Italian police have arrested the captain of a rescue ship carrying dozens of migrants rescued near Libya, after a weeks-long standoff between the vessel and authorities came to a climax off the island of Lampedusa. Time and time again, boats that have rescued migrants have found themselves in limbo for days or weeks in the Mediterranean.
ANSA reported that an Italian government boat had "attempted several times" to stop the Sea-Watch 3 from landing, but then aborted the effort to avoid getting stuck between the dock and the German NGO vessel.
A delegation of Italian parliamentarians, meanwhile, boarded the ship Thursday afternoon, and said they would remain on board until the migrants were allowed to disembark. A prosecutor in southern Italy added that it was a formality once the Sea Watch had entered Italian waters. "#CarolaRackete and her crew, to bringing the 40 people to safety", the charity said on Twitter.
Rackete reportedly was exhausted of waiting for permission to dock after 17 days at sea and a multi-day standoff with Italian authorities.
The 42 people were eventually disembarked and Rackete was arrested by the police on charges of resistance and violence against warships.
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The 31-year-old German was filmed being led away by police in handcuffs.
He previously said the migrants could only disembark if they headed straight to the Netherlands, where the Sea-Watch 3 is registered, or to Germany.
After two weeks at sea, with no options left and 42 people exhausted and trapped on board in torrid conditions, Rackete made a decision to enter Italian waters, facing the consequences.
In a tweet on Friday, Rackete said she was ready to face the consequences of Italian law.
The overwhelming majority of the migrants' home countries don't have repatriation agreements with Italy, meaning even if their asylum bids are rebuffed, Italy can't expel them, despite Salvini's pledges.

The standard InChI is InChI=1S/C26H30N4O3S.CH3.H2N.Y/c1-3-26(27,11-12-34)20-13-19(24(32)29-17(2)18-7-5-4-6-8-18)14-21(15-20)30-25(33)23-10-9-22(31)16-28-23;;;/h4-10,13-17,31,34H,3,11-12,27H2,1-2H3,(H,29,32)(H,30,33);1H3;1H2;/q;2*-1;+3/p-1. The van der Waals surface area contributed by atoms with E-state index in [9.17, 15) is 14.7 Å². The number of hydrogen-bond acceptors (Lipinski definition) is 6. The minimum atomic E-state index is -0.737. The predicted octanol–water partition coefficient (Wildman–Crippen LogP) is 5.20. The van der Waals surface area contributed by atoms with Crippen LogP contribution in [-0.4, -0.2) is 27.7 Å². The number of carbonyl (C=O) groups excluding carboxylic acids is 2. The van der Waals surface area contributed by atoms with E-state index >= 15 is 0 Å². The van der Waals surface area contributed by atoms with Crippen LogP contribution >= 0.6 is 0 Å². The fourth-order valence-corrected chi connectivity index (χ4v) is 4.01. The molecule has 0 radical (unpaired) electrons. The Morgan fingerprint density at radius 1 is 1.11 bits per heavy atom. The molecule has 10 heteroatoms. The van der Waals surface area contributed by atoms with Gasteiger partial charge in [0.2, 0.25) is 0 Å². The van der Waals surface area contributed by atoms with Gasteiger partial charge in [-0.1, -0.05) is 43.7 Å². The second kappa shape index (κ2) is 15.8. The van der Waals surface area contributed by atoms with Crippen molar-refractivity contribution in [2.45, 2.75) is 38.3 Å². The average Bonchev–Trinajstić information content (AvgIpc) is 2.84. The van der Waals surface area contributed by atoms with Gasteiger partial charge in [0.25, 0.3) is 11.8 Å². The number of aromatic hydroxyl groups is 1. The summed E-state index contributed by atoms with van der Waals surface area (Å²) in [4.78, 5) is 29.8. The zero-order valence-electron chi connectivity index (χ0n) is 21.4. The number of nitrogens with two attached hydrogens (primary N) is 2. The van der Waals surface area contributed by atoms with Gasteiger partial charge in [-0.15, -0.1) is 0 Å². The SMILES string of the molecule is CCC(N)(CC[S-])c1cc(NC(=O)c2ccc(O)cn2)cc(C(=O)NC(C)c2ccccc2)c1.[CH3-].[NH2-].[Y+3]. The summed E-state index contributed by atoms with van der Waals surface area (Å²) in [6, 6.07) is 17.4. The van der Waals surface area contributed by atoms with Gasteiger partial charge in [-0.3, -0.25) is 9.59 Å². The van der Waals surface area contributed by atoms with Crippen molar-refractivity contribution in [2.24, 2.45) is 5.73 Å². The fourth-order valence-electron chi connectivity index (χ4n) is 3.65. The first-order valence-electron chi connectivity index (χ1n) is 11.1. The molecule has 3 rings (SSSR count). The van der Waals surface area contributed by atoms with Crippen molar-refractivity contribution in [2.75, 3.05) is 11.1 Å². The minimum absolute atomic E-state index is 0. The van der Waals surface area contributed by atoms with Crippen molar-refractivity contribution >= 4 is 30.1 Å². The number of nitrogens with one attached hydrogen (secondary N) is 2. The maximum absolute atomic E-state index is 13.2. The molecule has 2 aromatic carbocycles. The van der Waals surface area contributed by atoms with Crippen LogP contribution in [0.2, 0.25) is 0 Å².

Leaked tapes of her radio calls pointedly disregarding orders from Italian port officials have presumably been meant to shore up Italy's case against her for not only disobeying authorities but also for flouting a government decree passed this month denying entry to Italian territorial waters on public order grounds that could see Sea-Watch slapped with a fine of up to €50,000 (NZ$84,633). In just a few days, the initiative has reached more than €350,000.
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Rackete repeated that she brought the ship into Italian waters without permission out of necessity, citing both the psychological state of the rescued passengers and the worsening humanitarian conditions on board.
After announcing she would be investigated, "I have chose to enter the harbour, which is free at night, on my own", she said in a video statement on Twitter.
The vessel had rescued 53 migrants off the coast of Libya on 12 June.
"It looks like the motorboat managed to flee".
"But laws are laws whether you like them or not", he said. "And that would lead to penalties, though diminished ones".
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